Rising fertiliser prices could impact Australian livestock market

Headshot of Adam Poulsen
Adam PoulsenCountryman
Wagyu cattle at Pardoo Station in the Pilbara.
Camera IconWagyu cattle at Pardoo Station in the Pilbara. Credit: Supplied/Pardoo Beef Corporation

The price of WA cattle has hit another record high, but the rapidly rising cost of fertiliser could cause Australian livestock prices to fall according to ANZ’s latest Agri Commodity Report.

The report, released this month, found rising fertiliser prices caused by a range of global events could have a ripple effect on Australian farmers and the local food supply chain, especially if the spike continues into next year.

ANZ food, beverage and agribusiness insights head Michael Whitehead said the price hike could lead to many farmers re-evaluating their sheep and cattle stocking rates in 2022.

“Sheep and cattle producers may need to re-evaluate the impact high fertiliser costs will have on their bottom line, balancing up their forecasts for sheep, cattle and grain prices, versus increased input costs,” Mr Whitehead said.

“It may well be that some livestock producers will choose to reduce their stocking rates, given the potential difference in pasture growth from reduced fertiliser application.

“This could see an easing of re-stocker buying activity, which has been responsible for much of the high prices over the past two years, as livestock producers have sought to take advantage of ample grass through the good post-drought seasons to rebuild their own herds and flocks.”

Lower livestock prices would be welcome news for abattoirs, which have been struggling with rising domestic prices.

Recent modelling by Thomas Elder Markets found Australian beef processors were losing an average margin of $300 per head of cattle in 2021 — their highest losses in more than two decades — as local prices outperformed export price movements.

Both the Western Young Cattle Indicator and Eastern Young Cattle Indicator cracked 1000¢/kg for the first time this year, on April 1 and July 22 respectively, and have gone on to repeatedly break their own records.

Yesterday, the WYCI hit another record high after surging to a whopping 1129.36¢/kg.

The eye-watering figure marked an overnight increase of 81.5¢ and was up a massive 375¢ compared to the same time last year.

The EYCI was yesterday sitting nearly 70¢ lower than the WYCI at 1068.37¢, nearly 267.5¢ higher than a year ago.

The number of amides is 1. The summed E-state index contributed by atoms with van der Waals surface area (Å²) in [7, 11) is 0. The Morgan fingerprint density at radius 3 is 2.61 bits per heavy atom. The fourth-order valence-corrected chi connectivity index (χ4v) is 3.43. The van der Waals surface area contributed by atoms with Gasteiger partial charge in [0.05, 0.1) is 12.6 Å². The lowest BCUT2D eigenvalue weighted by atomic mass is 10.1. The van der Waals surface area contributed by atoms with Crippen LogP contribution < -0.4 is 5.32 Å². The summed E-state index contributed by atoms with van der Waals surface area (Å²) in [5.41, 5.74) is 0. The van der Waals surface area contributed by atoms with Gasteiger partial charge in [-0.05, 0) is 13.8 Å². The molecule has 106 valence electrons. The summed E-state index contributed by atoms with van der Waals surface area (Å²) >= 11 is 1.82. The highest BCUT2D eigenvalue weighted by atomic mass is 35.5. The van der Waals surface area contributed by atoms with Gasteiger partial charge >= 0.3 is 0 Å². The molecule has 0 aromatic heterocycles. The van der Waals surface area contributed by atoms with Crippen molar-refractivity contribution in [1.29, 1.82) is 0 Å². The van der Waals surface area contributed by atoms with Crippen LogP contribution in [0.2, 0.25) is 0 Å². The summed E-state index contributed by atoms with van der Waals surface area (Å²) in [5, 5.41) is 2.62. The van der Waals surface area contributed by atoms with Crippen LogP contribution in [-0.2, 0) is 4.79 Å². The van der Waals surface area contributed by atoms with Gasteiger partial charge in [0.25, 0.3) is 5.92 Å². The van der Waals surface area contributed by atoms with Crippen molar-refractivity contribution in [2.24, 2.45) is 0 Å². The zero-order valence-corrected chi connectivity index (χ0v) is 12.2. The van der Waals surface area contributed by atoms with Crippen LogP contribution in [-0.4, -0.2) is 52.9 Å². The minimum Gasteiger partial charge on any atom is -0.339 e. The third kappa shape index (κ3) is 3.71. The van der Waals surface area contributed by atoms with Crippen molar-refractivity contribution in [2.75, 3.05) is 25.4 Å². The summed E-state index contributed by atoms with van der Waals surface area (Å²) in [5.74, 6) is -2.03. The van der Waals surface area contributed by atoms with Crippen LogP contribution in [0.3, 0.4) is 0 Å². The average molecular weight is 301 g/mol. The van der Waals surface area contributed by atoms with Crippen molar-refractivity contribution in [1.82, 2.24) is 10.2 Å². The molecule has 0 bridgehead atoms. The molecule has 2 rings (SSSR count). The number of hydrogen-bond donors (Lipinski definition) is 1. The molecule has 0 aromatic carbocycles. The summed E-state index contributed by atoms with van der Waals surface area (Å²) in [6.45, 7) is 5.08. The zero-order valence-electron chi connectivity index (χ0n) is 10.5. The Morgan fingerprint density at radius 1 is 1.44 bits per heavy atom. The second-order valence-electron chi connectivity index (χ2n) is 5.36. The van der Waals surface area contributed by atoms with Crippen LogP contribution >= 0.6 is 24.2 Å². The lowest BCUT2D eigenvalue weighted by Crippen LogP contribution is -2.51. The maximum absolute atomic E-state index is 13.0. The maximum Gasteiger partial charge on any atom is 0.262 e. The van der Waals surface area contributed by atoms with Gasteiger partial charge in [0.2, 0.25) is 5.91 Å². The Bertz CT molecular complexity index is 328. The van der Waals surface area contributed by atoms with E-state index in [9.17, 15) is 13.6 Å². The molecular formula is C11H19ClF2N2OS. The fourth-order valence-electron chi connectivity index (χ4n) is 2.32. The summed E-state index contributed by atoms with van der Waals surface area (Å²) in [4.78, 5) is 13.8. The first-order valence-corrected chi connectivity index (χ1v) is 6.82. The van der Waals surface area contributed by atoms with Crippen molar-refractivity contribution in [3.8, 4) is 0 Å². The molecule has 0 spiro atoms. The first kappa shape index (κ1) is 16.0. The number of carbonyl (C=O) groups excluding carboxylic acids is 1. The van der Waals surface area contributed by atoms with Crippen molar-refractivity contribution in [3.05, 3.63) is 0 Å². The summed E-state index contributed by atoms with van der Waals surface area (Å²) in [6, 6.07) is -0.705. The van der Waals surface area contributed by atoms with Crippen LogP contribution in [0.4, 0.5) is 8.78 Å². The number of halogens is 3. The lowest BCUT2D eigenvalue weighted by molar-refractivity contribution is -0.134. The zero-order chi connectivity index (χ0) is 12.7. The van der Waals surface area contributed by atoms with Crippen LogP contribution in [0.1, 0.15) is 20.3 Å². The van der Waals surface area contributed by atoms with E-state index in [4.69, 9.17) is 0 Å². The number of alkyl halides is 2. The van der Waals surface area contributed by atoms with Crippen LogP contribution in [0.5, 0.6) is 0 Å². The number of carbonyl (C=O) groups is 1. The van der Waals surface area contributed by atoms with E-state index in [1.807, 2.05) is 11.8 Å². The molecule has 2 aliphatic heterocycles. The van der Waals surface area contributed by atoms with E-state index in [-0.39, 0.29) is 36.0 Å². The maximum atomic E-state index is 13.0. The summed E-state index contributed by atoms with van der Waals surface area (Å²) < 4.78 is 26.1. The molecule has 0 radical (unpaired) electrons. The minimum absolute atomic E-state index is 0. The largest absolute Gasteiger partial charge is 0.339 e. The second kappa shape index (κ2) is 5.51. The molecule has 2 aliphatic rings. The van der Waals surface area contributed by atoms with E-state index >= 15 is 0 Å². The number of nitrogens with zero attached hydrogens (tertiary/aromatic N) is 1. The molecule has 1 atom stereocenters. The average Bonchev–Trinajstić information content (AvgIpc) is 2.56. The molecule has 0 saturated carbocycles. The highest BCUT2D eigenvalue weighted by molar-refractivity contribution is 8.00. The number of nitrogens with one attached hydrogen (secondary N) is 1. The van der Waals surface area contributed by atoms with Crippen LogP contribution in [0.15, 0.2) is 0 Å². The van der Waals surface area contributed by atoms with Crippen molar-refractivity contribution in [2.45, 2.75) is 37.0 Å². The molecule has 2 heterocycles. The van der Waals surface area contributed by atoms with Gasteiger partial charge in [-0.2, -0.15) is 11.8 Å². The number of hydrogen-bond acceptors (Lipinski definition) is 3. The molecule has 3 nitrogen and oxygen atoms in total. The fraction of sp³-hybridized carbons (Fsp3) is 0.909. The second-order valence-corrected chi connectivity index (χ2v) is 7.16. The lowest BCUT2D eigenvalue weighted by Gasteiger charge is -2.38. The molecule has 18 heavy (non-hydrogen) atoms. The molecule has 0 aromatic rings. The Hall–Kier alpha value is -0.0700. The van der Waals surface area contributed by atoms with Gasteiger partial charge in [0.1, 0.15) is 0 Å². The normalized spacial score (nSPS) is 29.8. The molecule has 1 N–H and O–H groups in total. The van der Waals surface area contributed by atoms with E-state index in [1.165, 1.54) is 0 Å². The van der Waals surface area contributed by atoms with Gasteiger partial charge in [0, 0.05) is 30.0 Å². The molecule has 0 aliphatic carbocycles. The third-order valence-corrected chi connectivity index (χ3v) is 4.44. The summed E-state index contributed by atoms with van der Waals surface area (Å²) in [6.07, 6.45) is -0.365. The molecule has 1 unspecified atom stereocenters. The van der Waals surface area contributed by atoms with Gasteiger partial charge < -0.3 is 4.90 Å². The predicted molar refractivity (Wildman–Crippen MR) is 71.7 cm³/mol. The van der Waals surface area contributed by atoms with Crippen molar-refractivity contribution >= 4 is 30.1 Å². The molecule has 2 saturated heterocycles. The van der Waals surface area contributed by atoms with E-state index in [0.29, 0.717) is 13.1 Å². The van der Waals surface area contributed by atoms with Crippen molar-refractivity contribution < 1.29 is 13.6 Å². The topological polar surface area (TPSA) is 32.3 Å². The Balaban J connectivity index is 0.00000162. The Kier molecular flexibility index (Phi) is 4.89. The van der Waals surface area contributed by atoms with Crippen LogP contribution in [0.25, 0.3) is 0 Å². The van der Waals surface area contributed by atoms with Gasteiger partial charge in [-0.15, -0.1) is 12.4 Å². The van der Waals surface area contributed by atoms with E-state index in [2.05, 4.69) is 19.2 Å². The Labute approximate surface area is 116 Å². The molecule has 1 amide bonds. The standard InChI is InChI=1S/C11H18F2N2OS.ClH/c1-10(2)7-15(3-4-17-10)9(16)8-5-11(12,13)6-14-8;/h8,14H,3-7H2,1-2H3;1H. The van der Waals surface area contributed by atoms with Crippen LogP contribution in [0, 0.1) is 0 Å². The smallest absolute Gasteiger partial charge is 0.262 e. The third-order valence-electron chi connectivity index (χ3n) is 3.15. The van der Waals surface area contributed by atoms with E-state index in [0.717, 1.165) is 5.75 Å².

Both the EYCI and WYCI remained stable overnight .

Meanwhile, the Trade Lamb Indicator was today sitting at 888.93¢/kg, up 139.13¢ from a year ago, while the Mutton Indicator was 609.77¢/kg, up 9.7¢ from a year ago.

Sheep at the Peel Feedlot.
Camera IconSheep at the Peel Feedlot. Credit: Jackson Flindell/The West Australian

While a fall in prices would ease pressure on meat processors, it could also slow the gradual rebuild of Australia’s stock numbers as they continue to recover from years of drought, according to Mr Whitehead.

He said the drivers of the current rise in fertiliser prices could remain active for some time judging by past comparisons.

“The last comparable global spike in fertiliser prices occurred from 2007 to 2009, caused by a combination of surging demand driven by record global crop prices, and China imposing high tariffs of fertiliser exports,” Mr Whitehead said.

That event saw prices take between one and two years to return to their previous levels.

“At the moment, global fertiliser prices have been pushed up partly due to the current high price of gas in Europe, which has caused some fertiliser manufacturers to either shut down or pass on the high input costs,” Mr Whitehead said.

“China’s recent move to stop fertiliser exports until mid-2022 will further reduce the supply of fertiliser in world markets, exacerbating the upward pressure on prices, as farmers, suppliers and governments globally seek to ensure some supplies for the coming year.

“Looking further ahead, the fact that domestic fertiliser prices will increasingly be subject to heightened global volatility could see further changes in Australia.

“In addition to some local companies increasing their fertiliser production and storage capacity, it could also accelerate innovation in areas such as micro-application of fertilisers through agtech, as well as the development of more non-synthetic fertilisers.”

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